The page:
3. Jan Baker

    Good step forward…..Councils need to take responsibility for their pounds….Blacktown pound will not bring in mandatory desexing as our Mayor thinks people should have a choice……we all know that some dogs can’t be rehomed because of what people have done to them….but there are a lot of dogs that can be rehomed & are PTS before they get a chance as there is no room at the pound…..a staffyx came into Blacktown pound pregnant, she had 9 puppies….as they had trouble with cleaning her kennel because she was aggressive, naturally she would be trying to look after her puppies…..she was euthanased & the puppies were not even 2 weeks old…..why is this happening???there has to be a law for these dogs…..

  4. Megan

    I find this article curious insofar as it states that the Sydney Dogs and Cats Home had “In the past 12 months, … reduced the number of dogs destroyed to 11 per cent.”, yet the statistics on their website for September 2009 to February 2010 clearly show the euthanasia rate for dogs in that period was 9% – surely 11% is an increase, NOT a decrease? Does that mean that the statistics on their website are simply incorrect – or in fact a blatant lie? As this facility hasn’t updated their website to show statistics for the last 12 months I have a serious problem even believing the stated 11%. NO MENTION OF CATS. The statistics on their website show a very poor rehoming rate of 17% for cats. It used to be approximately 32% up until about 15 months ago (figures are available from the Department of Local Government NSW for those who want proof). How on earth does the public know whether a cat or dog that is euthanased did in fact need to be? We only have the word of those who are doing the euthanasia and as they can’t seem to get their euthanasia figures correct or reported correctly, one would have to wonder.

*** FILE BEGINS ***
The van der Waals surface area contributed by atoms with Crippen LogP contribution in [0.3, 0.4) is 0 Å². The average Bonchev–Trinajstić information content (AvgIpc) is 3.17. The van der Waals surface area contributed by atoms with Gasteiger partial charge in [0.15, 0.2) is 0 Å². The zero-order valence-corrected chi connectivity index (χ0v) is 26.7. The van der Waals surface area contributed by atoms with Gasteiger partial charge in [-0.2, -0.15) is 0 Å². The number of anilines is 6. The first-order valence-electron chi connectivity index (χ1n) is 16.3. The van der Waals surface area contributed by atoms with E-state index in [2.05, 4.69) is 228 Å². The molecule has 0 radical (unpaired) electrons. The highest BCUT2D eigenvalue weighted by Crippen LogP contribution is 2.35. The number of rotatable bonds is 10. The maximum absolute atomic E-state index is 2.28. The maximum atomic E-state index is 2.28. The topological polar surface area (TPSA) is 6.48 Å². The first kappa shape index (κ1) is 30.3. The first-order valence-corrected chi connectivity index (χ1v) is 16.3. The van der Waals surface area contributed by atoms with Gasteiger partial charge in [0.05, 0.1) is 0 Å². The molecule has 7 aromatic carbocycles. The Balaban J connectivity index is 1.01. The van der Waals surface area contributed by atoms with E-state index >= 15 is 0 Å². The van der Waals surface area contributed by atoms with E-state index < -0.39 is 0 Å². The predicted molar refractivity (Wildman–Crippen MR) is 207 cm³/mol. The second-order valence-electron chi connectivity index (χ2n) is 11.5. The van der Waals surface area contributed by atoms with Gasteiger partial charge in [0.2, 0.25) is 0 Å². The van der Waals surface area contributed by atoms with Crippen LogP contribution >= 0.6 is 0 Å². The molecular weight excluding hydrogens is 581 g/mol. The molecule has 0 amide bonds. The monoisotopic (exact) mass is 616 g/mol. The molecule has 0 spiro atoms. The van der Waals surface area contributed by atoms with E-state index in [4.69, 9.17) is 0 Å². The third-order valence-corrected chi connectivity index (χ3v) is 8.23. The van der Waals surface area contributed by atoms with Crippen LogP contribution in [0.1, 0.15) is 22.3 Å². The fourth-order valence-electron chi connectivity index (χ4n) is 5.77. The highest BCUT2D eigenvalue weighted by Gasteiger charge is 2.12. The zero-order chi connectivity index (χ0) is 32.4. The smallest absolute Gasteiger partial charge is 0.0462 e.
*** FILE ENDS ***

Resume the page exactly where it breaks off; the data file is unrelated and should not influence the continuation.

5. Tim

    Hi Megan – it sounds like your view of the facility migh not be a positive one!
    There are, however, many new staff and volunteers there now, including myself, who are working on behalf of the animals without any other agenda. I’m a full-time unpaid volunteer myself and I wouldn’t be doing that unless my concerns lay with the animals.

    I have only been there a short while and wasn’t involved in the collation of the previous data, so I can’t really comment on the numbers quoted (other than perhaps to note that the 11% appears to be a comparison with the previous 12 month period, not a comparison with the 6 month period to Feb 10). I do agree updated statistics need to be published and I’ll get that organised soon.
    In the meantime you can read more about what we’re endeavouring to achieve for the Home’s animals here:

  6. Megan


    I am concerned about statistics for all pounds throughout Sydney not just Sydney Dogs and Cats Home, and am concerned about correct reporting of same.

    The statement “In the past 12 months, the shelter has reduced the number of dogs destroyed to 11 per cent.” that I referred to in my original comment, doesn’t appear to be a comparison with the previous 12 months. It isn’t a comparison at all. It is a statement and there is no comparison made. It may imply that this figure is a comparison with some period of time, but not 12 months as you suggest. In my previous comment you will see that I mentioned the statistics on the website for September 09 to February 10. That is 6 months. And again “no mention of cats”.

    The figures for rehoming/reclaiming and euthanasing of animals in pounds in NSW are readily available from the Department of Local Government NSW. You could get a copy of these to review. I imagine that Sydney Dogs and Cats Home also have their own records readily available?
    It appears that Christine Cole is a little more realistic about the hope of getting the euthanasia rates down in pounds. Perhaps she realises that there are only so many homes, only so many committed owners, only so many responsible and educated (in animal ownership) people. Perhaps someone should realise that education of pet owners and the general public will play an enormous part in getting the euthanasia rate down. Education on microchipping, desexing and what to do if you cannot keep a pet any longer.

    Tim, thank you for directing me to the article in the Sydney Morning Herald. I had seen it and had thought to myself with those apparent errors in it (including the name of the pound being incorrect) why bother commenting on what appears to be a poorly researched (or could it be that the journalist only repeated what she had been told?) article.